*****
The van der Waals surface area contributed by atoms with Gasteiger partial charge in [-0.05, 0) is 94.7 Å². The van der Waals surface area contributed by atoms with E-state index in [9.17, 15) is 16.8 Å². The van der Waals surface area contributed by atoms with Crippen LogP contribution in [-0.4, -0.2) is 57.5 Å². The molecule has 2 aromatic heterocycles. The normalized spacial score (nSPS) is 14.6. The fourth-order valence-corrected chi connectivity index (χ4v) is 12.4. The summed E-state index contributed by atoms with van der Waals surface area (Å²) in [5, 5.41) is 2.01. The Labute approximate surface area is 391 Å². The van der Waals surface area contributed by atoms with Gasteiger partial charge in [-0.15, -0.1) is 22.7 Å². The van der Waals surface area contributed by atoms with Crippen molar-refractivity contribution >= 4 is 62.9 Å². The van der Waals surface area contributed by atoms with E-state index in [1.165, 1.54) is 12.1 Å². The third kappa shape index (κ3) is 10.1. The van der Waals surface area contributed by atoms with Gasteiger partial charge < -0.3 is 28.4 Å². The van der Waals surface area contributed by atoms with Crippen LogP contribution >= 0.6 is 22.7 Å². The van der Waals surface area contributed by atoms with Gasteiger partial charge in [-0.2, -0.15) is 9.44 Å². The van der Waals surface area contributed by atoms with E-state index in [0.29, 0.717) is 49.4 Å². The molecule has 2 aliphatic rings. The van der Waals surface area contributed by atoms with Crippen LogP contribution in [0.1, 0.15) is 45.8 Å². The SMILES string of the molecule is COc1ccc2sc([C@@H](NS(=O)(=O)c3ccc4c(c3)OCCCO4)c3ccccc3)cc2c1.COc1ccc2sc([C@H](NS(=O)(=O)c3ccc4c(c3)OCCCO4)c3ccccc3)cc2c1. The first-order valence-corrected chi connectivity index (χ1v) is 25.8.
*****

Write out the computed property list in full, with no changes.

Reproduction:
The van der Waals surface area contributed by atoms with Gasteiger partial charge in [-0.05, 0) is 94.7 Å². The van der Waals surface area contributed by atoms with E-state index in [9.17, 15) is 16.8 Å². The van der Waals surface area contributed by atoms with Crippen LogP contribution in [-0.4, -0.2) is 57.5 Å². The molecule has 2 aromatic heterocycles. The normalized spacial score (nSPS) is 14.6. The fourth-order valence-corrected chi connectivity index (χ4v) is 12.4. The summed E-state index contributed by atoms with van der Waals surface area (Å²) in [5, 5.41) is 2.01. The Labute approximate surface area is 391 Å². The van der Waals surface area contributed by atoms with Gasteiger partial charge in [-0.15, -0.1) is 22.7 Å². The van der Waals surface area contributed by atoms with Crippen molar-refractivity contribution >= 4 is 62.9 Å². The van der Waals surface area contributed by atoms with E-state index in [1.165, 1.54) is 12.1 Å². The third kappa shape index (κ3) is 10.1. The van der Waals surface area contributed by atoms with Gasteiger partial charge < -0.3 is 28.4 Å². The van der Waals surface area contributed by atoms with Crippen LogP contribution >= 0.6 is 22.7 Å². The van der Waals surface area contributed by atoms with Gasteiger partial charge in [-0.2, -0.15) is 9.44 Å². The van der Waals surface area contributed by atoms with E-state index in [0.29, 0.717) is 49.4 Å². The molecule has 2 aliphatic rings. The van der Waals surface area contributed by atoms with Crippen LogP contribution in [0.1, 0.15) is 45.8 Å². The SMILES string of the molecule is COc1ccc2sc([C@@H](NS(=O)(=O)c3ccc4c(c3)OCCCO4)c3ccccc3)cc2c1.COc1ccc2sc([C@H](NS(=O)(=O)c3ccc4c(c3)OCCCO4)c3ccccc3)cc2c1. The first-order valence-corrected chi connectivity index (χ1v) is 25.8.